Stock Prices

Bargain Days for European Equities

robert shiller
Robert Shiller often uses psychology to explain economics.
  • Why it matters

    Why it matters

    Robert Shiller’s widely followed Cape stock ratios may encourage global investors to focus on European equities, which are comparatively inexpensive.

  • Facts


    • Robert Shiller and John Campbell wrote a paper in 1988 outlining their work on a CAPE ratio and won the Nobel Prize in 2013 for their work.
    • The CAPE ratio measures a share price in relation to profits over 10 years to determine whether its value is good or expensive.
    • Robert Shiller is an economics professor at Yale.
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Robert Shiller believes he has the winning formula. The so-called Cape Ratio is an index developed by the Nobel Prize-winning economist  that measures the value of shares in relation to profit over the past 10 years, excluding economic fluctuations. The tool is supposed to help long-term investors avoid bubbles. The higher the Cape value, the more costly the investment.

In an interview, Mr. Schiller said his index shows European stocks are undervalued compared to the United States. He also talked about the situation in Greece, his fears over Russia, and what he doesn’t understand about Europeans.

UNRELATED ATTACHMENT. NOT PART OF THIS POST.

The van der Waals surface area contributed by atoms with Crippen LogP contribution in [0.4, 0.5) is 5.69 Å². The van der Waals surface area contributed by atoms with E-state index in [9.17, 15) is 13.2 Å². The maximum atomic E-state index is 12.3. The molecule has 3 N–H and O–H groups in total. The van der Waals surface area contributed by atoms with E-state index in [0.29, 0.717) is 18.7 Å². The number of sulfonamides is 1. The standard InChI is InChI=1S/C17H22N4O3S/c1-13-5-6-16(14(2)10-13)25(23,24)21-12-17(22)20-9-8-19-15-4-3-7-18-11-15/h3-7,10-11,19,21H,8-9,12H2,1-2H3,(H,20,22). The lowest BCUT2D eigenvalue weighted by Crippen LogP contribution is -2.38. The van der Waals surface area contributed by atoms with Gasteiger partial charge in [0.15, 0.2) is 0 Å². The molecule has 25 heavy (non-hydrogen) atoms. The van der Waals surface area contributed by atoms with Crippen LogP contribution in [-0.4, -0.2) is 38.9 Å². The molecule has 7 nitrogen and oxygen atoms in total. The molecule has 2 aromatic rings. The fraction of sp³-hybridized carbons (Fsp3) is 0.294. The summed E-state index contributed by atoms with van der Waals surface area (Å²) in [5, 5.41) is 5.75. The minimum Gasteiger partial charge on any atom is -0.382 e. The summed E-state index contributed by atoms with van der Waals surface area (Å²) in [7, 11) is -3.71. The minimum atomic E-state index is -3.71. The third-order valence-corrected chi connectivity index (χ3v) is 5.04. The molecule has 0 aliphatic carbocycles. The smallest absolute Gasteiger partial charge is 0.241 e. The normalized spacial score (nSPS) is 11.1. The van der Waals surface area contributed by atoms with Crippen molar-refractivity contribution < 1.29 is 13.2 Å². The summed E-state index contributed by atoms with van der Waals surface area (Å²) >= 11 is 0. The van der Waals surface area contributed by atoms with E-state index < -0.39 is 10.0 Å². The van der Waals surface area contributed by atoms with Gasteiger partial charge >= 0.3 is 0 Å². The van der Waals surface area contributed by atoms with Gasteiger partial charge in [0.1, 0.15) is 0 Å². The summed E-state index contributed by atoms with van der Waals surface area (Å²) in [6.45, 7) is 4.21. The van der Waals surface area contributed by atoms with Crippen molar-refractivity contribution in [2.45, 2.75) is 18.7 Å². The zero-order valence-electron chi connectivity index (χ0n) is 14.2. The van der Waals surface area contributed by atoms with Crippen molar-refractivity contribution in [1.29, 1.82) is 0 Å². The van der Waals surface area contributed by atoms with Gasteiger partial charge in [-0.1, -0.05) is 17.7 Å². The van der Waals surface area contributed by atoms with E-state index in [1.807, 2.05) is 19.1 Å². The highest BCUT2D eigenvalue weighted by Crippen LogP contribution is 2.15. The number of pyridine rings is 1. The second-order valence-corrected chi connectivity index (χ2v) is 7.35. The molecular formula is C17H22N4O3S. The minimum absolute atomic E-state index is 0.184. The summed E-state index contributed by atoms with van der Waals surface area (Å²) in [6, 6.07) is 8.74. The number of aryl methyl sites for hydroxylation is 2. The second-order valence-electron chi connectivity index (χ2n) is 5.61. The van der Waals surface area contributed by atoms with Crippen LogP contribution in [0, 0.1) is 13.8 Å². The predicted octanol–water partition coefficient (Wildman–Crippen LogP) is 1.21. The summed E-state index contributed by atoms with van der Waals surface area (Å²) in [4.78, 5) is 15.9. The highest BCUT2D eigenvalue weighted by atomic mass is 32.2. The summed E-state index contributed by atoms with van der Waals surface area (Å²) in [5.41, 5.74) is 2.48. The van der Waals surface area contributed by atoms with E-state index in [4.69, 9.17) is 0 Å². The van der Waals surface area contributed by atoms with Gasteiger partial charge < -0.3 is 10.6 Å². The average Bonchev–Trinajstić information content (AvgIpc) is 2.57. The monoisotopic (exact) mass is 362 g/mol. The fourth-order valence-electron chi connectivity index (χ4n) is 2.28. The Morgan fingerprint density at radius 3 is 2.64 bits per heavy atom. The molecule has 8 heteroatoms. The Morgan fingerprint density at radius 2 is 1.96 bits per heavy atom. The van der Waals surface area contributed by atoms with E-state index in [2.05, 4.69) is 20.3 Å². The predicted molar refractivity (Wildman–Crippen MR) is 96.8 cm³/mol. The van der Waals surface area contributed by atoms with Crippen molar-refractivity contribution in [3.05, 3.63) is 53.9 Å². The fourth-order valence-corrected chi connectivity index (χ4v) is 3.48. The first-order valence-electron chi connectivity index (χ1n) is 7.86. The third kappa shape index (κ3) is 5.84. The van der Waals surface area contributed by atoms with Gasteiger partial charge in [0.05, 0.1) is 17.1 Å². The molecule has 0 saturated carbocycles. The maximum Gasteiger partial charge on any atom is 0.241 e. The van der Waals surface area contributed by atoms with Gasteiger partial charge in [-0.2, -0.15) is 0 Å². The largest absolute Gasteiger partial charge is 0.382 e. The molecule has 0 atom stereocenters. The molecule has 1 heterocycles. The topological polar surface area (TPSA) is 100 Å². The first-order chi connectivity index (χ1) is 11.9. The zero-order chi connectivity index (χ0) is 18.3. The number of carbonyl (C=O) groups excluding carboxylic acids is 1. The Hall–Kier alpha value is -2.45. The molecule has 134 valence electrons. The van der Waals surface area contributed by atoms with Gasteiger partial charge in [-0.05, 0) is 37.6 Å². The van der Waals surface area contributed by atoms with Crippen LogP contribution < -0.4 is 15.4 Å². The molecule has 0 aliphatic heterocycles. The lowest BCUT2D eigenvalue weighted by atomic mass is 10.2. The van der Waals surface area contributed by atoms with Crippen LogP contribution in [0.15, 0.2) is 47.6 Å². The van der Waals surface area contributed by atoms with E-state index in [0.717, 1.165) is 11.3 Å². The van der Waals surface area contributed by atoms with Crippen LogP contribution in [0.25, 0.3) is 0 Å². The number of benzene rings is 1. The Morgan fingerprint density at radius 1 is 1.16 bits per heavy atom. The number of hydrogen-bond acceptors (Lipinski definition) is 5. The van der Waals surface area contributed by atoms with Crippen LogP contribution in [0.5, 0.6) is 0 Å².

Handelsblatt: The Cape Ratio for U.S. stocks is very high, the stock market looks rather expensive at the moment. European equities, on the other hand, are pretty cheap – is it a good time to invest in European stocks?

Robert Shiller: Yes, the European Cape is half of the U.S. Cape. I have already been pulling money out of my U.S. investments and putting it in European assets.

Do you have an explanation for the big valuation difference?

No, there isn’t really a rational explanation which I’d find convincing.

The growth outlook for Europe is not as good as for the United States, there are fears of the return of the euro crisis after the elections in Greece.

But Greece is such a tiny country. You shouldn’t overreact to what’s happening there.

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